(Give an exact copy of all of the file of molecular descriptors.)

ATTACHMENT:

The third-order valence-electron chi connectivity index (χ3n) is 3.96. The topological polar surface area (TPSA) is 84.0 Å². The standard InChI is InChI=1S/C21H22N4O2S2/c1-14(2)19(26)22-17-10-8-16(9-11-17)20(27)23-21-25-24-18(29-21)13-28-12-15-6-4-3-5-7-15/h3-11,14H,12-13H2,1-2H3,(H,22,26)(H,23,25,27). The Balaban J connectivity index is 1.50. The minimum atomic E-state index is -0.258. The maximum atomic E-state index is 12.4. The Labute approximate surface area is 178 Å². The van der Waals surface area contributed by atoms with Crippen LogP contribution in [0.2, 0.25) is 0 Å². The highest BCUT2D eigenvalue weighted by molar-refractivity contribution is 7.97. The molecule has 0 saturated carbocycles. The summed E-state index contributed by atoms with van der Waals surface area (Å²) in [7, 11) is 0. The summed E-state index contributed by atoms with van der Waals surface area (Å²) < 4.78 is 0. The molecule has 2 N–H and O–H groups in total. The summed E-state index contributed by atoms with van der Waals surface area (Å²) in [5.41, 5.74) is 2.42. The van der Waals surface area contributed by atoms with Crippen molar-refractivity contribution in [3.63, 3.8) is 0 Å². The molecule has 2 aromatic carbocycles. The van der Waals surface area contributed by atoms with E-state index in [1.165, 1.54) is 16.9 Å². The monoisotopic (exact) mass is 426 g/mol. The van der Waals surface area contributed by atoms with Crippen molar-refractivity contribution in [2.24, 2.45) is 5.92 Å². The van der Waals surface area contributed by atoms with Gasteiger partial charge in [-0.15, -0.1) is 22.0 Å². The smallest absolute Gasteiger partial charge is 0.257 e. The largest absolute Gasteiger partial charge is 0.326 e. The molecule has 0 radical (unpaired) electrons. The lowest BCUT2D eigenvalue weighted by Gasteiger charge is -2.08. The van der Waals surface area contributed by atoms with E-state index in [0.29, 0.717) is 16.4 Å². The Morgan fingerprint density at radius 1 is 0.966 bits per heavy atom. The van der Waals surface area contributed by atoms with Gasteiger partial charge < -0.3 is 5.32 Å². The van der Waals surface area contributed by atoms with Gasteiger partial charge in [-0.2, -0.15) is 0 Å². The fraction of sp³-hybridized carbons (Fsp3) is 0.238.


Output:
The third-order valence-electron chi connectivity index (χ3n) is 3.96. The topological polar surface area (TPSA) is 84.0 Å². The standard InChI is InChI=1S/C21H22N4O2S2/c1-14(2)19(26)22-17-10-8-16(9-11-17)20(27)23-21-25-24-18(29-21)13-28-12-15-6-4-3-5-7-15/h3-11,14H,12-13H2,1-2H3,(H,22,26)(H,23,25,27). The Balaban J connectivity index is 1.50. The minimum atomic E-state index is -0.258. The maximum atomic E-state index is 12.4. The Labute approximate surface area is 178 Å². The van der Waals surface area contributed by atoms with Crippen LogP contribution in [0.2, 0.25) is 0 Å². The highest BCUT2D eigenvalue weighted by molar-refractivity contribution is 7.97. The molecule has 0 saturated carbocycles. The summed E-state index contributed by atoms with van der Waals surface area (Å²) in [7, 11) is 0. The summed E-state index contributed by atoms with van der Waals surface area (Å²) < 4.78 is 0. The molecule has 2 N–H and O–H groups in total. The summed E-state index contributed by atoms with van der Waals surface area (Å²) in [5.41, 5.74) is 2.42. The van der Waals surface area contributed by atoms with Crippen molar-refractivity contribution in [3.63, 3.8) is 0 Å². The molecule has 2 aromatic carbocycles. The van der Waals surface area contributed by atoms with E-state index in [1.165, 1.54) is 16.9 Å². The monoisotopic (exact) mass is 426 g/mol. The van der Waals surface area contributed by atoms with Crippen molar-refractivity contribution in [2.24, 2.45) is 5.92 Å². The van der Waals surface area contributed by atoms with Gasteiger partial charge in [-0.15, -0.1) is 22.0 Å². The smallest absolute Gasteiger partial charge is 0.257 e. The largest absolute Gasteiger partial charge is 0.326 e. The molecule has 0 radical (unpaired) electrons. The lowest BCUT2D eigenvalue weighted by Gasteiger charge is -2.08. The van der Waals surface area contributed by atoms with E-state index in [0.29, 0.717) is 16.4 Å². The Morgan fingerprint density at radius 1 is 0.966 bits per heavy atom. The van der Waals surface area contributed by atoms with Gasteiger partial charge < -0.3 is 5.32 Å². The van der Waals surface area contributed by atoms with Gasteiger partial charge in [-0.2, -0.15) is 0 Å². The fraction of sp³-hybridized carbons (Fsp3) is 0.238.